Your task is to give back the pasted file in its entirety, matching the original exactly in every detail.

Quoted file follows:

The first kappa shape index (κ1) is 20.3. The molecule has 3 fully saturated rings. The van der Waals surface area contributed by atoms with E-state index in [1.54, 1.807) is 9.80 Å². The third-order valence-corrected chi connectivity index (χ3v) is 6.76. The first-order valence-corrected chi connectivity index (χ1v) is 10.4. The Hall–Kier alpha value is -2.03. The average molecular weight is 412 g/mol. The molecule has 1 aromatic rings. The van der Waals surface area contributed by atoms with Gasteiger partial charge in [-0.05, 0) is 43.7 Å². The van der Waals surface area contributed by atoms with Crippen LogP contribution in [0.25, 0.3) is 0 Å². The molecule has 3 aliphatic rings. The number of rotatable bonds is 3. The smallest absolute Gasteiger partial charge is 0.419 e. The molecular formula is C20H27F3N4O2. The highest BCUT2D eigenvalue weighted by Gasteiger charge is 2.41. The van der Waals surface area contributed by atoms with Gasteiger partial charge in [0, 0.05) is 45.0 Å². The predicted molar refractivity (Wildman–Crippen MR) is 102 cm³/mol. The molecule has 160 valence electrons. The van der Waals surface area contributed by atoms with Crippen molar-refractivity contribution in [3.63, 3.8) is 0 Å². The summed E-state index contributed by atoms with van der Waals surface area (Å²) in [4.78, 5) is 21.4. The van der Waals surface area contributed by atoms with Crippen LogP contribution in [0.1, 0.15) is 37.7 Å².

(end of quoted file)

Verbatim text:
The first kappa shape index (κ1) is 20.3. The molecule has 3 fully saturated rings. The van der Waals surface area contributed by atoms with E-state index in [1.54, 1.807) is 9.80 Å². The third-order valence-corrected chi connectivity index (χ3v) is 6.76. The first-order valence-corrected chi connectivity index (χ1v) is 10.4. The Hall–Kier alpha value is -2.03. The average molecular weight is 412 g/mol. The molecule has 1 aromatic rings. The van der Waals surface area contributed by atoms with Gasteiger partial charge in [-0.05, 0) is 43.7 Å². The van der Waals surface area contributed by atoms with Crippen LogP contribution in [0.25, 0.3) is 0 Å². The molecule has 3 aliphatic rings. The number of rotatable bonds is 3. The smallest absolute Gasteiger partial charge is 0.419 e. The molecular formula is C20H27F3N4O2. The highest BCUT2D eigenvalue weighted by Gasteiger charge is 2.41. The van der Waals surface area contributed by atoms with Gasteiger partial charge in [0, 0.05) is 45.0 Å². The predicted molar refractivity (Wildman–Crippen MR) is 102 cm³/mol. The molecule has 160 valence electrons. The van der Waals surface area contributed by atoms with Crippen molar-refractivity contribution in [3.63, 3.8) is 0 Å². The summed E-state index contributed by atoms with van der Waals surface area (Å²) in [4.78, 5) is 21.4. The van der Waals surface area contributed by atoms with Crippen LogP contribution in [0.1, 0.15) is 37.7 Å².